Case Description

The Court will decide the constitutional validity of the Aadhaar (Targeted Delivery of Financial and Other Subsidies, Benefits and Services) Act, 2016.

Background

In 2011, the Central Government initiated a new identity document known as the Aadhaar Card and established a new agency, the Unique Identification Authority of India (UIDAI), to issue the card. Aadhaar is a twelve digit unique identity number. The government intended for Aadhaar to be the primary identity number for all residents of Indian. It has made Aadhaar available to every resident free of cost. In order to apply for the card, a resident must submit their biometric data, which includes a scan of their fingerprints and retinas. The UIDAI is responsible for storing the data in a centralized database.

 

The Government progressively made the Aadhaar Card mandatory for numerous welfare schemes. These include subsidised food under the Public Distribution System and the Mid-Day Meal Scheme and wage labour under the Mahatma Gandhi National Rural Employment Guarantee Scheme.

 

The Aadhaar scheme has been challenged before the Supreme Court by Justice K.S. Puttaswamy, a retired judge of the Karnataka High Court. He claims that Aadhaar infringes upon fundamental rights guaranteed by the Constitution. Broadly, his objections include:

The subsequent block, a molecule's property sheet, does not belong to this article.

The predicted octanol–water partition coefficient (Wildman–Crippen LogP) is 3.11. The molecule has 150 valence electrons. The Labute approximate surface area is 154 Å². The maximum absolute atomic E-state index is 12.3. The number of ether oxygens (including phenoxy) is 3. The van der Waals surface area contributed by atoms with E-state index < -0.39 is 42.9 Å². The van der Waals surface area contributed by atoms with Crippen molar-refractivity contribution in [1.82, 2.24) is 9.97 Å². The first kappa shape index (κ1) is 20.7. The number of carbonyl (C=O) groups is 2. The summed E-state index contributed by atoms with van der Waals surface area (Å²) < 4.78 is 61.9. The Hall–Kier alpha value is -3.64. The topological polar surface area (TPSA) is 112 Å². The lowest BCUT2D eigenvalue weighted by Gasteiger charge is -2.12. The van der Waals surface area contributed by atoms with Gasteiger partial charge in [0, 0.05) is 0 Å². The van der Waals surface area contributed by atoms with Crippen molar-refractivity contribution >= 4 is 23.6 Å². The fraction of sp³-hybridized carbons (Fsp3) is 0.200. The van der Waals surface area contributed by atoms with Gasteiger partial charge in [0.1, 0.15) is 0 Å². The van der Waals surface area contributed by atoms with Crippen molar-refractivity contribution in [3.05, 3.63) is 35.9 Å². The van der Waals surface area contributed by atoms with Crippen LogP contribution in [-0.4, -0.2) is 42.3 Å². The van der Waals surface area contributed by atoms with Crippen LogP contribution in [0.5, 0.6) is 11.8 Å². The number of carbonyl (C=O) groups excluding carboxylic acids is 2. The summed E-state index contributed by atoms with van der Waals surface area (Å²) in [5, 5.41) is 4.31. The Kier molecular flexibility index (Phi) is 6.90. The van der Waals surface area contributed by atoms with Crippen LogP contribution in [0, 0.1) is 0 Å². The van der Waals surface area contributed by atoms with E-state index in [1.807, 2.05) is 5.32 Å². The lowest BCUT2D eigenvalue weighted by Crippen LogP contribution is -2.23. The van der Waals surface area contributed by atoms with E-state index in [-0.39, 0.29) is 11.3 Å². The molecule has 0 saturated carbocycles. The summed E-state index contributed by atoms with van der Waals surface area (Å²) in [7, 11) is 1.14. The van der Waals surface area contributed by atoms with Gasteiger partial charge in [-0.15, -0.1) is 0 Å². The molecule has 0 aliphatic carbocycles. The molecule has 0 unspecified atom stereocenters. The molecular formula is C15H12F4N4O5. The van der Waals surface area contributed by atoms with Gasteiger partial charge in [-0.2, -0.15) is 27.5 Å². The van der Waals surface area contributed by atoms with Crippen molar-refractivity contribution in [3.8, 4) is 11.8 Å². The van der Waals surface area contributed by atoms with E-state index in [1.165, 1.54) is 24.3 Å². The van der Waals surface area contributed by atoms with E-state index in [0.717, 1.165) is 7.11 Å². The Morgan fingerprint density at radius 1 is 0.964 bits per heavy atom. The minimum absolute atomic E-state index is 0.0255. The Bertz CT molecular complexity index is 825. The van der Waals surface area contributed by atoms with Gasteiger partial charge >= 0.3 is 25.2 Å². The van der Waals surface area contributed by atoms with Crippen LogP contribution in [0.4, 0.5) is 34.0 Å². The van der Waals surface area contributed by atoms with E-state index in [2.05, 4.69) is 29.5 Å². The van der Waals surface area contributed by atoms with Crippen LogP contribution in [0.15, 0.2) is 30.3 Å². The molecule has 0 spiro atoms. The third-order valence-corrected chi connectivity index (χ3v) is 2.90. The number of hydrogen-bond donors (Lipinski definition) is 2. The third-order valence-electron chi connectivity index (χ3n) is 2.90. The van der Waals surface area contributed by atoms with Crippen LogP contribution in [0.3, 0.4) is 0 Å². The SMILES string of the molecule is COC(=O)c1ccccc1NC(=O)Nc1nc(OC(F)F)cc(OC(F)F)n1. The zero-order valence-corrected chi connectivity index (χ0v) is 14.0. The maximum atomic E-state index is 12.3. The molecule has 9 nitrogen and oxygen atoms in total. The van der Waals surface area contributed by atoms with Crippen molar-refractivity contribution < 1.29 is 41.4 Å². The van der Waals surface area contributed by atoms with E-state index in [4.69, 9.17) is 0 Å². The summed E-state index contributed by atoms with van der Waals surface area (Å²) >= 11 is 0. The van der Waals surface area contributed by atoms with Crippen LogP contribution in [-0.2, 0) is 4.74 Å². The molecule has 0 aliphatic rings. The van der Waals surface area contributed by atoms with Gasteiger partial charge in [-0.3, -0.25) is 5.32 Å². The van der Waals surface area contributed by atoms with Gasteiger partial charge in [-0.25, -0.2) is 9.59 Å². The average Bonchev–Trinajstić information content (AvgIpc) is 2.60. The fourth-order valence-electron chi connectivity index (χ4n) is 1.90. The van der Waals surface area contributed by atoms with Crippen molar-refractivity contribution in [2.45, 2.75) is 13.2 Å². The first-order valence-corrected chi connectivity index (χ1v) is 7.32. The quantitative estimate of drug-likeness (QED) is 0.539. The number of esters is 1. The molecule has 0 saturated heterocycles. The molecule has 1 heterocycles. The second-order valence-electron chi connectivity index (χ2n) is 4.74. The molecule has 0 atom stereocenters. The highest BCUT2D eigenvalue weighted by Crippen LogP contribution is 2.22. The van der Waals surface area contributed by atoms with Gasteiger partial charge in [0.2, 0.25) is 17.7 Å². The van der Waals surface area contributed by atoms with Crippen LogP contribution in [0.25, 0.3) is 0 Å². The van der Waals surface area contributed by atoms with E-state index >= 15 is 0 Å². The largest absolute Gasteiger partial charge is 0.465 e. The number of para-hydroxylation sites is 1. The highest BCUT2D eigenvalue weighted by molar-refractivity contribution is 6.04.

The government has not put in place adequate privacy safeguards. Any private entity may request authentication by Aadhaar for any reason subject to regulations by the UIDAI. There are no checks on the power of the government to use the biometric data collected.

Entitlements granted to the individuals by the State's social sector schemes are themselves a fundamental right. They cannot be limited for any reason, including non-production of an Aadhaar Card/Number.

 

At the time, the government argued that India has no fundamental right to privacy and that the Government is well within its powers to make the Aadhaar card mandatory for any reason. However, in 2017, the Court ruled that privacy is a fundamental right that flows from Article 21. Now, the question remains whether the Government can make Aadhaar necessary for receiving benefits from welfare schemes. The Governments has argued that Aadhaar is necessary to prevent corruption and leakages in welfare schemes across India, and its absence has cost the State an untold amount of money.

Issues

Whether the Aadhaar card can be made mandatory for all residents of India?

Whether the citizens of India have a fundamental Right to Privacy?

Whether the maintenance of a record of biometric data violates the Right to Privacy?

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